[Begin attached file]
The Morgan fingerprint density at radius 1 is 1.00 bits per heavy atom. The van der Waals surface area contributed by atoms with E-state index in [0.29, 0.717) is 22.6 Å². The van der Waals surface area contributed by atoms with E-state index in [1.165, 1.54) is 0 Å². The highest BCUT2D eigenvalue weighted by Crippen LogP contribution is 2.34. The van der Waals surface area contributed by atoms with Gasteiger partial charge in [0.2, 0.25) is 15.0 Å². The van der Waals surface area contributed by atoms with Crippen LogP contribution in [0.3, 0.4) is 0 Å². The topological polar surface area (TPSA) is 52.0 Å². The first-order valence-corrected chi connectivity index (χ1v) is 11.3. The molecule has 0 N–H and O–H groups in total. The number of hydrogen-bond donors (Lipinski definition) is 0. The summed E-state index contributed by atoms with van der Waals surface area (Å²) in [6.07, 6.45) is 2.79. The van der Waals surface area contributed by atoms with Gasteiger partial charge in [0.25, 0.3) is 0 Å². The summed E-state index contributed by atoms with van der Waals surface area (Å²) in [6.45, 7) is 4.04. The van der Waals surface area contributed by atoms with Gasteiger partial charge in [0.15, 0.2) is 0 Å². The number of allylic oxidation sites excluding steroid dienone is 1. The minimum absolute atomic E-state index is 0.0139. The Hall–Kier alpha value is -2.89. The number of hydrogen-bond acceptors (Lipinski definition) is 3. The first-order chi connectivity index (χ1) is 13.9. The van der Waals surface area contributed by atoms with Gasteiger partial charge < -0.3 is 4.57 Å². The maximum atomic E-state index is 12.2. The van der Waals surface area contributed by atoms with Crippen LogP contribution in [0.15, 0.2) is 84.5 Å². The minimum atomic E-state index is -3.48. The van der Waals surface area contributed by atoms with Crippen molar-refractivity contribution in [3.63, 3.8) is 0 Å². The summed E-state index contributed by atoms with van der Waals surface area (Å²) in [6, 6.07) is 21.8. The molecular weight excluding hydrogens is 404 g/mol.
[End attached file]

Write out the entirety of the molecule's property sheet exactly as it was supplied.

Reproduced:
The Morgan fingerprint density at radius 1 is 1.00 bits per heavy atom. The van der Waals surface area contributed by atoms with E-state index in [0.29, 0.717) is 22.6 Å². The van der Waals surface area contributed by atoms with E-state index in [1.165, 1.54) is 0 Å². The highest BCUT2D eigenvalue weighted by Crippen LogP contribution is 2.34. The van der Waals surface area contributed by atoms with Gasteiger partial charge in [0.2, 0.25) is 15.0 Å². The van der Waals surface area contributed by atoms with Crippen LogP contribution in [0.3, 0.4) is 0 Å². The topological polar surface area (TPSA) is 52.0 Å². The first-order valence-corrected chi connectivity index (χ1v) is 11.3. The molecule has 0 N–H and O–H groups in total. The number of hydrogen-bond donors (Lipinski definition) is 0. The summed E-state index contributed by atoms with van der Waals surface area (Å²) in [6.07, 6.45) is 2.79. The van der Waals surface area contributed by atoms with Gasteiger partial charge in [0.25, 0.3) is 0 Å². The summed E-state index contributed by atoms with van der Waals surface area (Å²) in [6.45, 7) is 4.04. The van der Waals surface area contributed by atoms with Gasteiger partial charge in [0.15, 0.2) is 0 Å². The number of allylic oxidation sites excluding steroid dienone is 1. The minimum absolute atomic E-state index is 0.0139. The Hall–Kier alpha value is -2.89. The number of hydrogen-bond acceptors (Lipinski definition) is 3. The first-order chi connectivity index (χ1) is 13.9. The van der Waals surface area contributed by atoms with Gasteiger partial charge < -0.3 is 4.57 Å². The maximum atomic E-state index is 12.2. The van der Waals surface area contributed by atoms with Crippen LogP contribution in [0.15, 0.2) is 84.5 Å². The minimum atomic E-state index is -3.48. The van der Waals surface area contributed by atoms with Crippen molar-refractivity contribution in [3.63, 3.8) is 0 Å². The summed E-state index contributed by atoms with van der Waals surface area (Å²) in [6, 6.07) is 21.8. The molecular weight excluding hydrogens is 404 g/mol.